4. Contact and interview your Licensed Massage Therapist by phone prior to your massage therapy session.
*your search engine’s settings will determine individual results

During an Incident:

  • Yell out for help,
  • Exit the room or get out of range of the perpetrator,
  • Call 9-1-1

After an Incident:

Read the Nevada Revised Statute (laws) and Nevada Administrative Codes regarding regulation and rules for behavior for Licensed Massage Therapists;

  • If you believe the offending LMT has broken a professional license/regulatory law, fill out this Complaint Form at the Nevada State Board of Massage Therapists website.

Additionally, If you believe the offending LMT has broken a jurisdictional/criminal law (some NV jurisdictions’ websites), call the police non-emergency line (3-1-1 OR (702) 828-3111) and/or go into a police station (map) to file your report.


In my opinion, this story just puts the “news” spotlight on a wrongly-intended outcome – will raking ME over the coals stop or greatly reduce the number of sexual assault victims in the industry and profession? Maybe in the organization of ME, and that can be our first stand: to establish and support well-known, public companies that represent the industry/profession. I think ME is doing a fine job of being that face for massage therapy professionals, in spite of what a news outlet reports: only one side of the story so far.

The integrity of all massage therapists is not at stake or at risk, unless we falter and don’t believe what we are doing helps people, our clients/patients. The profession is tarnished and a company is cracked with this news story, but shining & repair is inevitable if we all are to survive an unwitting blow to our reputations as facilitators of health. Regaining trust and re-establishing confidence can only be accomplished by maintaining the strict line of therapeutic relationship and practicing (sometimes more noticeably [, now]) the ethics and standards of practice that the public (and professionals, alike) recognize as constitutional and trustworthy. Helping our clients understand what to do in a situation like these victims may have experienced is one of the best ways to communicate that we, each one of us that educates in this fashion, are NOT “those LMTs”. Here are some ways to hold the line:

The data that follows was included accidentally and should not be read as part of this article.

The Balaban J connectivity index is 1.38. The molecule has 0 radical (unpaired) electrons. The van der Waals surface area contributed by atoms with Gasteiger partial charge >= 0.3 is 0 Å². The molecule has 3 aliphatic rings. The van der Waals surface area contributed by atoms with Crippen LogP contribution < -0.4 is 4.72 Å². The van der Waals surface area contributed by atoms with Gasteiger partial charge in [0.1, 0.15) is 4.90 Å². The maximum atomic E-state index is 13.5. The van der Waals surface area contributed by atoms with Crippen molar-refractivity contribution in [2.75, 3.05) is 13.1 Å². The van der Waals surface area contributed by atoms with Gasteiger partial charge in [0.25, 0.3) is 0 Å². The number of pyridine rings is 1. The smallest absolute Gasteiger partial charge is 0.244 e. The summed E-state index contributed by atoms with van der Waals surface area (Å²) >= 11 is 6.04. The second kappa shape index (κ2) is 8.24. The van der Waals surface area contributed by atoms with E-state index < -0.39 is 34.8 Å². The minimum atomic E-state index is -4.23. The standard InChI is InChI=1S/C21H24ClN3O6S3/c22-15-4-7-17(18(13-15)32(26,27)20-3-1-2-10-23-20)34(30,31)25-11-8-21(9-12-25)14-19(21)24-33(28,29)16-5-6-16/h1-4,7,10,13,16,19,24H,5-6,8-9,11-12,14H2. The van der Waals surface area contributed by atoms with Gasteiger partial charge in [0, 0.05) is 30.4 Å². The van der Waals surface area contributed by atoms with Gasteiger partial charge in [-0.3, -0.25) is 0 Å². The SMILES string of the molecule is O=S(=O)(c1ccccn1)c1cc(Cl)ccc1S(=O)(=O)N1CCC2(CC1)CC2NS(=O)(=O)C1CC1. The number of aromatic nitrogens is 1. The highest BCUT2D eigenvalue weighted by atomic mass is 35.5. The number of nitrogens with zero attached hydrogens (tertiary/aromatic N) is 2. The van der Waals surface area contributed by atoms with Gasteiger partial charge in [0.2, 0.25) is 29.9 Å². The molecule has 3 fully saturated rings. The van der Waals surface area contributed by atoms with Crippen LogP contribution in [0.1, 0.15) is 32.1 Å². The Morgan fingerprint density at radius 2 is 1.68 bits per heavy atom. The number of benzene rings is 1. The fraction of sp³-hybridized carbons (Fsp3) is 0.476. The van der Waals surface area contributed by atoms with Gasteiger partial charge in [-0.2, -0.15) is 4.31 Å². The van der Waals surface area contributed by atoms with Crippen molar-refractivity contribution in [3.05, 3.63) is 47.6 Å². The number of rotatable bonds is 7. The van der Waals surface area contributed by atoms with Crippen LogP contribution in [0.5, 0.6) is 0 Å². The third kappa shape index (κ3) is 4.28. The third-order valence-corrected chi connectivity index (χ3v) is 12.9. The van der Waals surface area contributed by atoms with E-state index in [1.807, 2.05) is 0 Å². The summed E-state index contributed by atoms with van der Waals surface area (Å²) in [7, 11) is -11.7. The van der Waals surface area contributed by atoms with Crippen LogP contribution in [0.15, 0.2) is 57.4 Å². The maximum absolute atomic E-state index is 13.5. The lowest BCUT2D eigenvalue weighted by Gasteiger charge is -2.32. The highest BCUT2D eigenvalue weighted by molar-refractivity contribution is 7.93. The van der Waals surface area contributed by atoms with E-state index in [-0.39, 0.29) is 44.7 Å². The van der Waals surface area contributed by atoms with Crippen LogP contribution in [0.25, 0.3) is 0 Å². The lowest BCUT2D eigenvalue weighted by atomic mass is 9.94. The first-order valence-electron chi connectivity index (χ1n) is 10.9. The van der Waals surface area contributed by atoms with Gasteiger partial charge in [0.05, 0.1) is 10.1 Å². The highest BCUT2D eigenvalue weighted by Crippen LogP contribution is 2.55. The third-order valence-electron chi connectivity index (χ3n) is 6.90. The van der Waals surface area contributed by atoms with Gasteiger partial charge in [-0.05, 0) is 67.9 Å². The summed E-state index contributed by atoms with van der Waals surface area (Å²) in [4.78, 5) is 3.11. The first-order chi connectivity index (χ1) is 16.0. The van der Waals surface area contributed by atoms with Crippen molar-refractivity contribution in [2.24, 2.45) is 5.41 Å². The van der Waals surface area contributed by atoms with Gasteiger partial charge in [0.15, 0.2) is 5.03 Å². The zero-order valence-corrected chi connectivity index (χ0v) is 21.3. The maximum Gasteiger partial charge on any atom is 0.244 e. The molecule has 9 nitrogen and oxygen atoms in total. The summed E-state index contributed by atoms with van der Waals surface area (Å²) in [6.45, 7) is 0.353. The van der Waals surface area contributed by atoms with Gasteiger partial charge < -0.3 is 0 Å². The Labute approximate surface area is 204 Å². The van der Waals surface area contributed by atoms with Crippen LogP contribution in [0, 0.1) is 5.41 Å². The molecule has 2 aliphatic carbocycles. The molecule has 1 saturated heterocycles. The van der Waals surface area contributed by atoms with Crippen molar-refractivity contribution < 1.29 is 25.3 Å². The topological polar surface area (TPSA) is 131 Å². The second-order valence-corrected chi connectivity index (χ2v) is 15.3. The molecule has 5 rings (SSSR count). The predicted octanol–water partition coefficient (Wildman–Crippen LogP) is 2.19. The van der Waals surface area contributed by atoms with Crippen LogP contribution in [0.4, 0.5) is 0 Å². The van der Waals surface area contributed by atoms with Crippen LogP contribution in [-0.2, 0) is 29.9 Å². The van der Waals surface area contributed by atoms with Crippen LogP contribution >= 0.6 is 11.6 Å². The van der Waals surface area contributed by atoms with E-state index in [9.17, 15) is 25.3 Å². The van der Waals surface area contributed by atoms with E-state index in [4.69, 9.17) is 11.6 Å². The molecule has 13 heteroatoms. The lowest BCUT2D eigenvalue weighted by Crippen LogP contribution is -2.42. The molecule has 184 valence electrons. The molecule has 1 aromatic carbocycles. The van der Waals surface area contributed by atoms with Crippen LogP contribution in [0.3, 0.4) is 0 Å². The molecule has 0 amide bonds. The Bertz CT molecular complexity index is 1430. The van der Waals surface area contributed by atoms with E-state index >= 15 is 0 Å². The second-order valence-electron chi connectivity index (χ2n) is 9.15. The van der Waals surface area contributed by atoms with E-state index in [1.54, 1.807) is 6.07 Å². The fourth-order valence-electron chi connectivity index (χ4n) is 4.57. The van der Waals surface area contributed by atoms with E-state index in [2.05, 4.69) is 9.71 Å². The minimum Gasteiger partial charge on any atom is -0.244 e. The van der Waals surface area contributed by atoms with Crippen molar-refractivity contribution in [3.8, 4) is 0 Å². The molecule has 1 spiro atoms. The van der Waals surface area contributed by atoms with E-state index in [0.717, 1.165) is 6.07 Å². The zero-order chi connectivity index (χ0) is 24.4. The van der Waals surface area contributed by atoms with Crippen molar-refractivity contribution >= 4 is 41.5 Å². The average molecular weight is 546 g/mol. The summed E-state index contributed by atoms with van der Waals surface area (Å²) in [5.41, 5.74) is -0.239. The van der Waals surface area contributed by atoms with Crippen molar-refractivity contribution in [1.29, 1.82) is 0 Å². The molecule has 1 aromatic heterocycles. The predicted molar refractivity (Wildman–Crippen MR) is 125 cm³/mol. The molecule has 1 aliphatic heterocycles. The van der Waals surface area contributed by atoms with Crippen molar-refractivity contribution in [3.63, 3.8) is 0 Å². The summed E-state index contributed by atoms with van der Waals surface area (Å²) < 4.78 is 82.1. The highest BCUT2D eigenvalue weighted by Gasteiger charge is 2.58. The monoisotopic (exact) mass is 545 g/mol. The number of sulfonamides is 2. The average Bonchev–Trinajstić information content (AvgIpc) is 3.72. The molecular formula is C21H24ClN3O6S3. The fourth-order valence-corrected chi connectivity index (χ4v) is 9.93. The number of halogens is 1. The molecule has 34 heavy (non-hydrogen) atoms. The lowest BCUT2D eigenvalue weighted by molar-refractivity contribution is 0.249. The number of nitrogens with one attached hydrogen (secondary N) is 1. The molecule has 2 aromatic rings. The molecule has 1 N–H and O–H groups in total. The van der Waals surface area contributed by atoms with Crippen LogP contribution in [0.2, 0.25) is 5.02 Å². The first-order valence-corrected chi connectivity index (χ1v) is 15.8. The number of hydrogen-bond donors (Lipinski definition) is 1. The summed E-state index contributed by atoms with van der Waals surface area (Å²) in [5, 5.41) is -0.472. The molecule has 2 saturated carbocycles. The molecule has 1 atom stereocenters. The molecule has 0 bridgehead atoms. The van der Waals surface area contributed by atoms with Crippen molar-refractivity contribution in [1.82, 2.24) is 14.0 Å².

• Making public statements against crimes that are known to be and are regularly publicized and associated with our profession/industry is a very good thing
  • Allying, as a massage therapy professional/business, with organizations whose agendas refute and take action against prostitution (in SoNV, especially) and human trafficking
  • Using pro-therapeutic and legally-required verbiage in our advertisements,
  • Following the law(s) explicitly regarding scope and jurisdictional practices,

These are all ways we can regain the trust of our clients and never lose our integrity.

Massage Therapist Passions fuel Coalition & ELAP